The assertion is often made by people who are smart enough to know better that modern Mormons won’t vote for a Democrat. The reasons that are usually advanced include party stances on abortion and SSM, and sometimes the sexual adventures of Bill Clinton. If the person making this argument lives in Utah, perhaps the strongest answer is to point out that Jim Matheson, (D., Salt Lake City) is probably his representative in congress.
The six highest electoral offices in Utah are the governor, the two senators, and the three representatives to the house. Going back forty years, at least one, and often two of those offices, has/have been occupied by a Democrat. Those people include outstanding public servants such as Frank Moss, Calvin Rampton, Gunn McKay, Wayne Owens, Scott Matheson, Jim Matheson, and Bill Orton. Each of them was popular enough to serve multiple terms. Orton may be the most interesting one of the bunch, because he represented Provo and Orem for three terms in the house of representatives, from 1991 to 1997. His initial election received an assist when his opponent’s campaign made some spectacular unforced errors, but he won two more times on his merits, and he succeeded as a Democrat in Utah valley during Clinton’s heyday. His success says something about the electorate he represented: They are more fair-minded than they often get credit for being. Sometimes I sense that many Mormons want to shed their image as one party voters, but are not being offered a choice they can live with. I’m not sure I could say the same about a place like Lubbock, TX, for instance, where it is hard to see a Democrat ever winning. For that matter, can you imagine a Republican ever representing California’s East bay (Berkeley and Oakland)? But if you’ve lived in the crossroads of the West anytime in the past forty years, chances are you’ve been represented in congress by a Democrat.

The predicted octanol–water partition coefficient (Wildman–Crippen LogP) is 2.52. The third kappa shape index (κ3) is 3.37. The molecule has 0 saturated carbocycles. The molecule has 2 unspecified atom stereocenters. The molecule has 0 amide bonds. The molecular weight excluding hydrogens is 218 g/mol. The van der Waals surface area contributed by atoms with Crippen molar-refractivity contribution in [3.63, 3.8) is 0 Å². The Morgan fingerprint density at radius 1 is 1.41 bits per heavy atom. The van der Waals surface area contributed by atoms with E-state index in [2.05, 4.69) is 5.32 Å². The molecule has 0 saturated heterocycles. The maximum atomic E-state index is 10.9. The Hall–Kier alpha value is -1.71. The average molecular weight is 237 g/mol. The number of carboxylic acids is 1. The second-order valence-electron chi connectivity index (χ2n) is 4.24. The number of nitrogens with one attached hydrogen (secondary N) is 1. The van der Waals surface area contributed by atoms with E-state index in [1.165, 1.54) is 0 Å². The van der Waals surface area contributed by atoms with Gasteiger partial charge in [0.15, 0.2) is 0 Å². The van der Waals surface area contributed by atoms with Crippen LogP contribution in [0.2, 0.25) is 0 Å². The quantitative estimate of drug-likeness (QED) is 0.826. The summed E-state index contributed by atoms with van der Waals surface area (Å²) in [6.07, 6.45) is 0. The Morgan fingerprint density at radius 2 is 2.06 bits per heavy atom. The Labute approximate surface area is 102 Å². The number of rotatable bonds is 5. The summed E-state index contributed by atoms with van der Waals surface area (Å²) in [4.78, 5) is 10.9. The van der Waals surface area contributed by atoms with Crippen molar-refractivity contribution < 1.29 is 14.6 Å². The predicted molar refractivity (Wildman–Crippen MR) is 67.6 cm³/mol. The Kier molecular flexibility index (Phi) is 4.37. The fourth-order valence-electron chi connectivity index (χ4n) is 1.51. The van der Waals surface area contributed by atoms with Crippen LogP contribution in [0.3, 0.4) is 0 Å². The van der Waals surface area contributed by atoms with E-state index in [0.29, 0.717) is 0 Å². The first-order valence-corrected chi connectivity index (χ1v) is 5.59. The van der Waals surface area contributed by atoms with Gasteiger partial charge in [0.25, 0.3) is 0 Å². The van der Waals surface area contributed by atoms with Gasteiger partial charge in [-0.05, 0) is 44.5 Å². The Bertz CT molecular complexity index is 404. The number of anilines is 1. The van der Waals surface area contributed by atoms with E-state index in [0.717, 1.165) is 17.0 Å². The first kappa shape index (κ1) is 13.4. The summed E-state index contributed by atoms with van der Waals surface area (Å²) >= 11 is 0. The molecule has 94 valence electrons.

Will the foregoing in mind, I offer the following unsolicited two cents worth of advice to Utah Democrats:
1. Quit whining.
2. Be careful of Mormon sensibilities. You don’t win votes by insulting the people who cast them (I’m looking at you, Rocky), and the best way to get respect is to first give it.
3. Identify and support candidates like Matheson, Owens, and Orton. Sure, it is an uphill battle, and they will need to outhustle and outshine their opponents in order to have a chance, but the facts show that Democrats can win in Utah.
4. Quit whining.